"The body and the mind affect each other, and that is what creates our experience," Bures explained. "So it's more complicated than is it real or is it not real," he added.

Koro is perhaps the perfect launching pad for Bures' study of how culture shapes people's perception of reality because it seems so absurd and so easy to empirically disprove. After all, either the victims' genitals are still there or not, right? But koro victims truly see and feel what they believe. "Even when they go to a doctor and a doctor says, 'You're fine. Your penis is right there,' they'll [say,] 'No, that's not really mine,' or, 'The essence is gone,' or, 'It's just coming back,'" Bures explained. "People will even look at their normal penis and feel that it's not there."

What people expect to experience can shape what they do experience, Bures argues in "The Geography of Madness." That point is perhaps best illustrated in his exploration of "voodoo death," a African, Brazilian, and Oceanic phenomenon in which people are told they are going to die at a certain time and then they actually do.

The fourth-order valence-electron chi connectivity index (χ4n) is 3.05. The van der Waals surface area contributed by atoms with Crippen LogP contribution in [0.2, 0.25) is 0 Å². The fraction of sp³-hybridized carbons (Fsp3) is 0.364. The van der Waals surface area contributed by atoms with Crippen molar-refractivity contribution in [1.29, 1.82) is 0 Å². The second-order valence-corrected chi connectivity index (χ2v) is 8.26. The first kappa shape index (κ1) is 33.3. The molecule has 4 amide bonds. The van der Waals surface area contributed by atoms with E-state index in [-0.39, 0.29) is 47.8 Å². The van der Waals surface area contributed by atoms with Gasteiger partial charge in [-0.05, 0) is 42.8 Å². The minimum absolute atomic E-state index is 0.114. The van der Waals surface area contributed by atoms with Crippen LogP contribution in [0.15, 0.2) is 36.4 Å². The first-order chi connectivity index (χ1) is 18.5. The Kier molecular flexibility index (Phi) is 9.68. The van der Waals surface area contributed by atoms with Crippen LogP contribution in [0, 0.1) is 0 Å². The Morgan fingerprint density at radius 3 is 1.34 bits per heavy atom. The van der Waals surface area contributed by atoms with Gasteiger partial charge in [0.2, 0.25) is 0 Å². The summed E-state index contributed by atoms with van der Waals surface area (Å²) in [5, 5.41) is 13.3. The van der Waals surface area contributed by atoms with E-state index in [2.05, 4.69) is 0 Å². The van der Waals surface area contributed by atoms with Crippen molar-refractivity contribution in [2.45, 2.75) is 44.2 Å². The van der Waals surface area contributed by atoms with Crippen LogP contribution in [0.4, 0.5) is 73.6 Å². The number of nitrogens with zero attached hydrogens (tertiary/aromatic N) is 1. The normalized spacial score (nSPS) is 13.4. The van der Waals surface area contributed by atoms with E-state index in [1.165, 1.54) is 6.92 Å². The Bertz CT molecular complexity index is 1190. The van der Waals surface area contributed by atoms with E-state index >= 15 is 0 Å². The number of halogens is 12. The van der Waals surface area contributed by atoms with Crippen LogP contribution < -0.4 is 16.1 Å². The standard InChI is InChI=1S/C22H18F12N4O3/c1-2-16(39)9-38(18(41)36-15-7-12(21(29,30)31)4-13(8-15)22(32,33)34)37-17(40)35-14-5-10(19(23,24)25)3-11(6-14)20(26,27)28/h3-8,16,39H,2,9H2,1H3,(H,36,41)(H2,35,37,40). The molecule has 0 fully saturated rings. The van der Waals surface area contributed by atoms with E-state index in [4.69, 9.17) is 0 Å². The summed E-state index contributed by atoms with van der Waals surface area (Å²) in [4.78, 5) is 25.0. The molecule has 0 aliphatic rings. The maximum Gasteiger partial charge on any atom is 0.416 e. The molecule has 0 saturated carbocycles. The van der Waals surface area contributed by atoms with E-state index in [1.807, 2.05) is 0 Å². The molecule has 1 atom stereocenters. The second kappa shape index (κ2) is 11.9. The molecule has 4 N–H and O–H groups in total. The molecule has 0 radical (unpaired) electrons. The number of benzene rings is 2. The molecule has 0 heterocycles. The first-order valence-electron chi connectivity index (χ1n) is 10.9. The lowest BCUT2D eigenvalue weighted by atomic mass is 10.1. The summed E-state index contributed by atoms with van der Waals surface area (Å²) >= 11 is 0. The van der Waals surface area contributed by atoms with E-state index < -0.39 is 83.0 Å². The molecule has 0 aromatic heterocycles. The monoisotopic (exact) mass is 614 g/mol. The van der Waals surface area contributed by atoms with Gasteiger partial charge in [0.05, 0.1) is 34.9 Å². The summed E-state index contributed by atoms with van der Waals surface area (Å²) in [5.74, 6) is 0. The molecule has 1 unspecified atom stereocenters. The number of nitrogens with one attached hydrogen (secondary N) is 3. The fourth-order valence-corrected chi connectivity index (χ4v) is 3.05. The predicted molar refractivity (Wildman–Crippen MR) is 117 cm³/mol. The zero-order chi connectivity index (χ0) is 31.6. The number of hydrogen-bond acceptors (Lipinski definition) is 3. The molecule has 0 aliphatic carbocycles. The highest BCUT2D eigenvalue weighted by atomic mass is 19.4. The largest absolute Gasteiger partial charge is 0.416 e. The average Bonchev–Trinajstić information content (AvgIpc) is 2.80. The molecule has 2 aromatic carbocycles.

Bures is less concerned with whether voodoo and koro are real, and more interested in the way culture shapes people's perceptions and, more fundamentally, what culture is.

 

He describes listening to koro believers and a koro victim's passionate story until it began to sound almost believable. "[A]s I listened to him tell his story, I felt myself drawn in to it," Bures wrote. "I could feel his fear. I gave in to the panic in his voice. It was so real, so true. In that moment, I was afraid, too."

"That's how culture works," Bures said. "When you're inside this world that everyone around agrees exists, it's really hard to resist that."

"The Geography of Madness" is part travelogue, part scientific inquiry, and partly the story of Bures' own life, as a Winona boy who goes off to see the world and tries to understand it, as a parent, and as a writer who struggles toward success. It is hilarious, at times, in all the ways a book about magical penis thefts might be expected to be funny, and it is deeply serious and introspective, too.